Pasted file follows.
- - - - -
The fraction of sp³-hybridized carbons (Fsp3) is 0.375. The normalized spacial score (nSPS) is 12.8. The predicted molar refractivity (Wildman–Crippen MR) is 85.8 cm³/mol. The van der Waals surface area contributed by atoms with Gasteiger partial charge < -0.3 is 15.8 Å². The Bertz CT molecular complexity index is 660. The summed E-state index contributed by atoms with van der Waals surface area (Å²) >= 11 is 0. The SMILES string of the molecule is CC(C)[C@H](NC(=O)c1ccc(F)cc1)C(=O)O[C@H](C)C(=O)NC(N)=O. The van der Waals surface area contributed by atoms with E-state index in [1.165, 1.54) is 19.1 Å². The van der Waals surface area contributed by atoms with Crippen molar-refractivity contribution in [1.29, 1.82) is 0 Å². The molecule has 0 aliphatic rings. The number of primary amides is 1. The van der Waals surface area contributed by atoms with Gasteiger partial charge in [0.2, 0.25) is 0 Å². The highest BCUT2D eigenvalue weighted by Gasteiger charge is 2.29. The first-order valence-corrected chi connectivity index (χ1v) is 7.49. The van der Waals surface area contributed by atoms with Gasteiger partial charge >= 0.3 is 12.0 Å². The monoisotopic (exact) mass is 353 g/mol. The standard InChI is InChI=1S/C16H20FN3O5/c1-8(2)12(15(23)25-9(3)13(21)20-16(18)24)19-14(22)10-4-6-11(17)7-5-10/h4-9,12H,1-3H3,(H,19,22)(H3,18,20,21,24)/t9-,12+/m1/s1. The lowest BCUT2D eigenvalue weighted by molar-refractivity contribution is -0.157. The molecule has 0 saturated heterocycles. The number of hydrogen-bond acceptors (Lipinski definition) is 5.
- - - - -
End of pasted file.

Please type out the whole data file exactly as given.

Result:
The fraction of sp³-hybridized carbons (Fsp3) is 0.375. The normalized spacial score (nSPS) is 12.8. The predicted molar refractivity (Wildman–Crippen MR) is 85.8 cm³/mol. The van der Waals surface area contributed by atoms with Gasteiger partial charge < -0.3 is 15.8 Å². The Bertz CT molecular complexity index is 660. The summed E-state index contributed by atoms with van der Waals surface area (Å²) >= 11 is 0. The SMILES string of the molecule is CC(C)[C@H](NC(=O)c1ccc(F)cc1)C(=O)O[C@H](C)C(=O)NC(N)=O. The van der Waals surface area contributed by atoms with E-state index in [1.165, 1.54) is 19.1 Å². The van der Waals surface area contributed by atoms with Crippen molar-refractivity contribution in [1.29, 1.82) is 0 Å². The molecule has 0 aliphatic rings. The number of primary amides is 1. The van der Waals surface area contributed by atoms with Gasteiger partial charge in [0.2, 0.25) is 0 Å². The highest BCUT2D eigenvalue weighted by Gasteiger charge is 2.29. The first-order valence-corrected chi connectivity index (χ1v) is 7.49. The van der Waals surface area contributed by atoms with Gasteiger partial charge >= 0.3 is 12.0 Å². The monoisotopic (exact) mass is 353 g/mol. The standard InChI is InChI=1S/C16H20FN3O5/c1-8(2)12(15(23)25-9(3)13(21)20-16(18)24)19-14(22)10-4-6-11(17)7-5-10/h4-9,12H,1-3H3,(H,19,22)(H3,18,20,21,24)/t9-,12+/m1/s1. The lowest BCUT2D eigenvalue weighted by molar-refractivity contribution is -0.157. The molecule has 0 saturated heterocycles. The number of hydrogen-bond acceptors (Lipinski definition) is 5.